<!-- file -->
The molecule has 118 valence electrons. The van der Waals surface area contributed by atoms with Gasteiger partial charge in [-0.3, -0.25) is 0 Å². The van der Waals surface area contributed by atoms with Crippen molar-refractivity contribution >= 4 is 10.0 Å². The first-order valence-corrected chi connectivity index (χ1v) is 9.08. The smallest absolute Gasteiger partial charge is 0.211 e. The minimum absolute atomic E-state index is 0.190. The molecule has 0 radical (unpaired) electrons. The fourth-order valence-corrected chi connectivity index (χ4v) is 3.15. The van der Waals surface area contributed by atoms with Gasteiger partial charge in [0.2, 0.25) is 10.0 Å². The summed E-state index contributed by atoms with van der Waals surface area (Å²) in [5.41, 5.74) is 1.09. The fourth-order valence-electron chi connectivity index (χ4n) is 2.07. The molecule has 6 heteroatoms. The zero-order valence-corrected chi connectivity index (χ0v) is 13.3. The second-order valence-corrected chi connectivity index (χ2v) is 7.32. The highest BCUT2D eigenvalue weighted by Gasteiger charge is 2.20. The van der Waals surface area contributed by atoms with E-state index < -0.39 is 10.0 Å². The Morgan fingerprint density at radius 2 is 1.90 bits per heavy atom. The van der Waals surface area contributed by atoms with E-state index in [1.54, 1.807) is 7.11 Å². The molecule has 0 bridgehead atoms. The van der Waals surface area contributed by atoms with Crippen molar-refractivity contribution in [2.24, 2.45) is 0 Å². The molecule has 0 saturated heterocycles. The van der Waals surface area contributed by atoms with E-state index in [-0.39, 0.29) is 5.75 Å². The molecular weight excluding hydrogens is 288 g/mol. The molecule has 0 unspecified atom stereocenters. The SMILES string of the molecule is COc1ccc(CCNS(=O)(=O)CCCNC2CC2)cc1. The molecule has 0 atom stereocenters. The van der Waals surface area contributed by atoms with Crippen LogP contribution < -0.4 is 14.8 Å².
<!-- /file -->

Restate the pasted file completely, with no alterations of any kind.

The molecule has 118 valence electrons. The van der Waals surface area contributed by atoms with Gasteiger partial charge in [-0.3, -0.25) is 0 Å². The van der Waals surface area contributed by atoms with Crippen molar-refractivity contribution >= 4 is 10.0 Å². The first-order valence-corrected chi connectivity index (χ1v) is 9.08. The smallest absolute Gasteiger partial charge is 0.211 e. The minimum absolute atomic E-state index is 0.190. The molecule has 0 radical (unpaired) electrons. The fourth-order valence-corrected chi connectivity index (χ4v) is 3.15. The van der Waals surface area contributed by atoms with Gasteiger partial charge in [0.2, 0.25) is 10.0 Å². The summed E-state index contributed by atoms with van der Waals surface area (Å²) in [5.41, 5.74) is 1.09. The fourth-order valence-electron chi connectivity index (χ4n) is 2.07. The molecule has 6 heteroatoms. The zero-order valence-corrected chi connectivity index (χ0v) is 13.3. The second-order valence-corrected chi connectivity index (χ2v) is 7.32. The highest BCUT2D eigenvalue weighted by Gasteiger charge is 2.20. The van der Waals surface area contributed by atoms with E-state index < -0.39 is 10.0 Å². The Morgan fingerprint density at radius 2 is 1.90 bits per heavy atom. The van der Waals surface area contributed by atoms with E-state index in [1.54, 1.807) is 7.11 Å². The molecule has 0 bridgehead atoms. The van der Waals surface area contributed by atoms with Crippen molar-refractivity contribution in [2.24, 2.45) is 0 Å². The molecule has 0 saturated heterocycles. The van der Waals surface area contributed by atoms with E-state index in [-0.39, 0.29) is 5.75 Å². The molecular weight excluding hydrogens is 288 g/mol. The molecule has 0 unspecified atom stereocenters. The SMILES string of the molecule is COc1ccc(CCNS(=O)(=O)CCCNC2CC2)cc1. The molecule has 0 atom stereocenters. The van der Waals surface area contributed by atoms with Crippen LogP contribution < -0.4 is 14.8 Å².